Posted on 4/23/2018 by Mark Hutchinson
"Losing people you love affects you. It is buried inside of you and becomes this big, deep hole of ache. It doesn’t magically go away, even when you stop officially mourning."
- Carrie Jones
"We bereaved are not alone. We belong to the largest company in all the world—the company of those who have known suffering."
- Helen Keller
A friend of mine died suddenly a week ago. She was a friend, a mother, a daughter, a wife, a colleague … and too young to die. The crater where she was and the immediate shock to those close to her is hard to fully assess. The loss and suffering inside each person is made so much more intolerable by the sheer confusion and desperate need to make sense of it all. Why did it happen? How? Could it have been prevented? Is there a place to focus the anger, hurt, and blame? What does it mean? It just doesn’t make any sense. There seems no end to the pain.
The ripples of loss spread far through our relationships with each other. It actually changes the fabric of the world we live in. Nothing will be the same.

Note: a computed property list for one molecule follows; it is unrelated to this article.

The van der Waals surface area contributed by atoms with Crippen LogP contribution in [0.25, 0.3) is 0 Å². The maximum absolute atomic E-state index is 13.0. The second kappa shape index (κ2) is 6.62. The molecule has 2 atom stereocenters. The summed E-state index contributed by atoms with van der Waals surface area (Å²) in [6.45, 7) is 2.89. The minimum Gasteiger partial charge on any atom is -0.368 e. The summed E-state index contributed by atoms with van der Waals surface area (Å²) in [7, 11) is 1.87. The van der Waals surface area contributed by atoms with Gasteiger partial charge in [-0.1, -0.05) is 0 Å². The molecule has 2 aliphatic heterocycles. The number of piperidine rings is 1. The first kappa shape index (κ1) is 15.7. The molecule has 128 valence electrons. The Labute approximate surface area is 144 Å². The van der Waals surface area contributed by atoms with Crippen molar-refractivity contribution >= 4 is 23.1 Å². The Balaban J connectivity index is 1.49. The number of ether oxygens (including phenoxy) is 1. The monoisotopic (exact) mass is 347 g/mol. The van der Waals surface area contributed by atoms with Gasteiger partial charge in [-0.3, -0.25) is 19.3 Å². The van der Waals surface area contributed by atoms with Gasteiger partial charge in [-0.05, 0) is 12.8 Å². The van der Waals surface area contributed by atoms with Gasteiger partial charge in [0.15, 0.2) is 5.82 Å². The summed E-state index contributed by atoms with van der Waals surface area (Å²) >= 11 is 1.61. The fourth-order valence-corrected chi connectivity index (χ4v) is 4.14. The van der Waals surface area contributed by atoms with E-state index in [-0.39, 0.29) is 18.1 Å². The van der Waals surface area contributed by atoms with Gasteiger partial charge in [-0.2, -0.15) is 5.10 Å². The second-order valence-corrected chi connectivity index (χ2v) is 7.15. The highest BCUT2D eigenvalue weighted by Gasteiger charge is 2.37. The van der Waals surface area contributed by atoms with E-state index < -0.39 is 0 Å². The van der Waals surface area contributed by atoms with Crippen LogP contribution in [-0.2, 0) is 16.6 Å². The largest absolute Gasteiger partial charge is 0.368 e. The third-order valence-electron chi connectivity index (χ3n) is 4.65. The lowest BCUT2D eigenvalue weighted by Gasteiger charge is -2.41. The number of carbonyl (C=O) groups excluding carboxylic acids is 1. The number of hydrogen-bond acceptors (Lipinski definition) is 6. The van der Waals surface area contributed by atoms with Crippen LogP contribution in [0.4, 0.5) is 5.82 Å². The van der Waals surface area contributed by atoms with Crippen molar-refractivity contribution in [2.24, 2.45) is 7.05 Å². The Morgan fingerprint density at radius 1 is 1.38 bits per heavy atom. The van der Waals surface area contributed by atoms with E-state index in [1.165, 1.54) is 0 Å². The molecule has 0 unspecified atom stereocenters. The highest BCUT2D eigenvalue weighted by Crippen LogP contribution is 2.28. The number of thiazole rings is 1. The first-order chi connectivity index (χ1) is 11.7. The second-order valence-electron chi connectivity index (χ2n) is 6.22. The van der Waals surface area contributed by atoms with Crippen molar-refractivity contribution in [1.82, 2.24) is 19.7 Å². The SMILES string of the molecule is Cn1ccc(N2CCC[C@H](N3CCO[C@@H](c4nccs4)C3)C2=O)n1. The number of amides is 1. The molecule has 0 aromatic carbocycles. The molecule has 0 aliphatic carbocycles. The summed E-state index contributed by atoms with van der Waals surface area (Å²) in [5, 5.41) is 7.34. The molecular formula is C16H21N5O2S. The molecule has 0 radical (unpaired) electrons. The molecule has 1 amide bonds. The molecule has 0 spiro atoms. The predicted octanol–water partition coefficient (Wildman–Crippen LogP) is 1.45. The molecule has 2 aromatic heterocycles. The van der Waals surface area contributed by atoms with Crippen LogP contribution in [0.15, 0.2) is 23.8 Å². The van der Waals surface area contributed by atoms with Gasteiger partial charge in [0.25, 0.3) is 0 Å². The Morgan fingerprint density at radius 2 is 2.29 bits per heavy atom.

About 150,000 people died every day in the world. Yet, we don’t feel that impact of that knowledge in the same way as the loss of a single person that we actually know personally. Helen Keller’s quote above does help us understand that the terrible hurt we are feeling is not fully ours alone. Millions of people are feeling that ache of loss today and millions more tomorrow. How our perspective changes when the world is irrevocably shattered by the loss of a close person. Ripples spreading out on the lake of humanity. And not just one, but an unending rain falling down on the lake of our common existence.
This is the kind of hurting, the missing of another, that never really goes away fully. It shouldn’t. We shouldn’t want it to.
The individuals that transcend this world are no longer tied to the constant noise and persistent tug and pull of daily life. They have moved on and out of the storm. However, their parting gift to the rest of us, perhaps their greatest gift, is to remind us what it means to be alive and that the time we have here should not be wasted. Whatever unanswered questions may linger, whatever hardships we have to overcome, it is that ache of loss that never disappears and that feeling reminds us that we are connected, that we need to love, and that we must do it now.
No one is unaffected. Reach out to those that are hurting and let them know you care.